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have been performed involving acute and long-term catheters, both tunneled and non-tunneled. Few have investigated hemodialysis catheters specifically. One study of acute (short-term) nontunneled hemodialysis catheters bonded with minocyclinerifampin compared to non-bonded catheters found a significant decrease in catheter-related infections (11 versus 0%, respectively). The majority of trials have reported a benefit of central venous antibiotic-bonded catheters. These devices seem to perform well in carefully conducted trials, but they are expensive and have potential drawbacks (such as a risk of allergic reaction and the emergence of anti-biotic resistance). Pending further study, we cannot currently recommend the use of antiseptic- or antibiotic-bonded catheters for acute or long-term hemodialysis.

Management of Catheter-Related Infection Temporary catheters with exit-site infections should be removed immediately in light of the fact that the bacteremia rate is greater than 10% after 24 hours from the onset of exit-site infection. Exitsite infection from tunneled cuffed catheters may be treated with topical antibiotics. All other catheter-related infections should be treated with parenteral antibiotics. Antibiotics for tunnel infections should be active against staphylococci and streptococci. Methicillin-resistant Staphylococcus aureus (MRSA) should be treated empirically with vancomycin if there is a high prevalence of MRSA in the patient population. Exit-site infections and tunnel infections that do not respond to antibiotics should prompt catheter removal. Treatment of catheter-related bacteremia is usually started in the dialysis unit in which the patient first develops symptoms. Empiric therapy with vancomycin (20 mg/kg initially postdialysis, followed by 500 to 1000 mg after each treatment for maintenance) and gentamicin or tobramycin (1 mg/kg postdialysis) is used to cover enterococci, MRSA, and gram-negative organisms. After cultures are available, vancomycin should if possible be replaced with a narrower-spectrum antibiotic such as cefazolin (2–3 g post-dialysis) to avoid the development of vancomycin resistance. If the catheter is temporary, or if the patient with a tunneled cuffed catheter is symptomatic, the catheter should be removed as soon as possible. For tunneled cuffed catheters, if the patient’s symptoms are mild and resolve with antibiotics the catheter can be exchanged by guide wire within 24 to 48 hours.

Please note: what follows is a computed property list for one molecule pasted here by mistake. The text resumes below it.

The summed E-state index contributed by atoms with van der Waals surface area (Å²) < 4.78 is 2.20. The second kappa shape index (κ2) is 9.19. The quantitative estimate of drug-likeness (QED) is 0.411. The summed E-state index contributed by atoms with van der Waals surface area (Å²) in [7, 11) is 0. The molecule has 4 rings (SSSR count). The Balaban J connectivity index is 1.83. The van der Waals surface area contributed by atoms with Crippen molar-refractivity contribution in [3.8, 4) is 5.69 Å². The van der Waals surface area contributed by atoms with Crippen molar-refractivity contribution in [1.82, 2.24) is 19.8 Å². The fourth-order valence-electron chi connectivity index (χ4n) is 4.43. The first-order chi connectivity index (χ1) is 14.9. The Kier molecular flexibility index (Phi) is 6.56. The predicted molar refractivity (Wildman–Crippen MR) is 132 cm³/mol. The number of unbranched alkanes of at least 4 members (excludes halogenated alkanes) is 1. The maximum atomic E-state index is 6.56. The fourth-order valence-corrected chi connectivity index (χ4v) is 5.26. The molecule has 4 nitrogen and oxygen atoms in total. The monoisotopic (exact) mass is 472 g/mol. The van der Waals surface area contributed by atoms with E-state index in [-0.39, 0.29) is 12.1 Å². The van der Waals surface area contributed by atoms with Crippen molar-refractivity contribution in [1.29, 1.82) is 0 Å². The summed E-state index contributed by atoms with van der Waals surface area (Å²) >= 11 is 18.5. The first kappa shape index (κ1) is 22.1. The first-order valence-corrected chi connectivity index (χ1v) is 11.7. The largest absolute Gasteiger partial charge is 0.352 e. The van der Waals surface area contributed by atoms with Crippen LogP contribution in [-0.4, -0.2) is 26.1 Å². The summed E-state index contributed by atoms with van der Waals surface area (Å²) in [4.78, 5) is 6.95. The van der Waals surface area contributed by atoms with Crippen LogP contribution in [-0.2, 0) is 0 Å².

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Negative blood cultures are not necessary prior to catheter exchange. Nevertheless, some interventionalists insist on negative blood cultures. If no exit-site or tunnel infection is present, the same exit site and tunnel can be used. This technique eradicates infection 80 to 100% of the time. When an exit-site or tunnel infection is present, the catheter should be tunneled out through a new exit site. The success rate decreases to 64% with this technique. In a single-center nonrandomized comparison of guidewire exchange versus immediate removal, there was no significant difference in time to infection recurrence between the two techniques [relative risk for removal compared to exchange of 0.88 (95% CI, 0.45–1.79). Catheters should not be left in place and treated with antibiotics because there is only a 32% chance the infection will be eradicated. Parenteral antibiotics should be continued for 3 weeks and are usually administered post-dialysis. Vancomycin, gentamicin, and the combination of the two can cause ototoxicity and should be used with caution when prescribed for more than 1 week.